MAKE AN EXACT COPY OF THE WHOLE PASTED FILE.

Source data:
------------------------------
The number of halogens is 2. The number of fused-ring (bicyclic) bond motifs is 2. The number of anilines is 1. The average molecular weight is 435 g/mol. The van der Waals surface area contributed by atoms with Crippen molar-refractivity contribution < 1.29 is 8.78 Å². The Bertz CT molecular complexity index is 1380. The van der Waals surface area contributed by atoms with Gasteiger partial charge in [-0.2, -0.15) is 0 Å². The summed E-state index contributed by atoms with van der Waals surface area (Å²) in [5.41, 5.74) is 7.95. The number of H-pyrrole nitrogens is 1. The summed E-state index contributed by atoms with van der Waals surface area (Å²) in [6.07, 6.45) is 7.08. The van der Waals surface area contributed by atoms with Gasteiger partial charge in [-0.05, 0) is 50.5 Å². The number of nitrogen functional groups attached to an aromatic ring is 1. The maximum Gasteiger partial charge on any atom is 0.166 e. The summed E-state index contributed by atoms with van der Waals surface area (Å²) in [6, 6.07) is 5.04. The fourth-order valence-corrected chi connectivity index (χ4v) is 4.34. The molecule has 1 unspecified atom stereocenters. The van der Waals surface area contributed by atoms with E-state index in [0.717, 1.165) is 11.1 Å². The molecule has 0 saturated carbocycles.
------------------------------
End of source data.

The number of halogens is 2. The number of fused-ring (bicyclic) bond motifs is 2. The number of anilines is 1. The average molecular weight is 435 g/mol. The van der Waals surface area contributed by atoms with Crippen molar-refractivity contribution < 1.29 is 8.78 Å². The Bertz CT molecular complexity index is 1380. The van der Waals surface area contributed by atoms with Gasteiger partial charge in [-0.2, -0.15) is 0 Å². The summed E-state index contributed by atoms with van der Waals surface area (Å²) in [5.41, 5.74) is 7.95. The number of H-pyrrole nitrogens is 1. The summed E-state index contributed by atoms with van der Waals surface area (Å²) in [6.07, 6.45) is 7.08. The van der Waals surface area contributed by atoms with Gasteiger partial charge in [-0.05, 0) is 50.5 Å². The number of nitrogen functional groups attached to an aromatic ring is 1. The maximum Gasteiger partial charge on any atom is 0.166 e. The summed E-state index contributed by atoms with van der Waals surface area (Å²) in [6, 6.07) is 5.04. The fourth-order valence-corrected chi connectivity index (χ4v) is 4.34. The molecule has 1 unspecified atom stereocenters. The van der Waals surface area contributed by atoms with E-state index in [0.717, 1.165) is 11.1 Å². The molecule has 0 saturated carbocycles.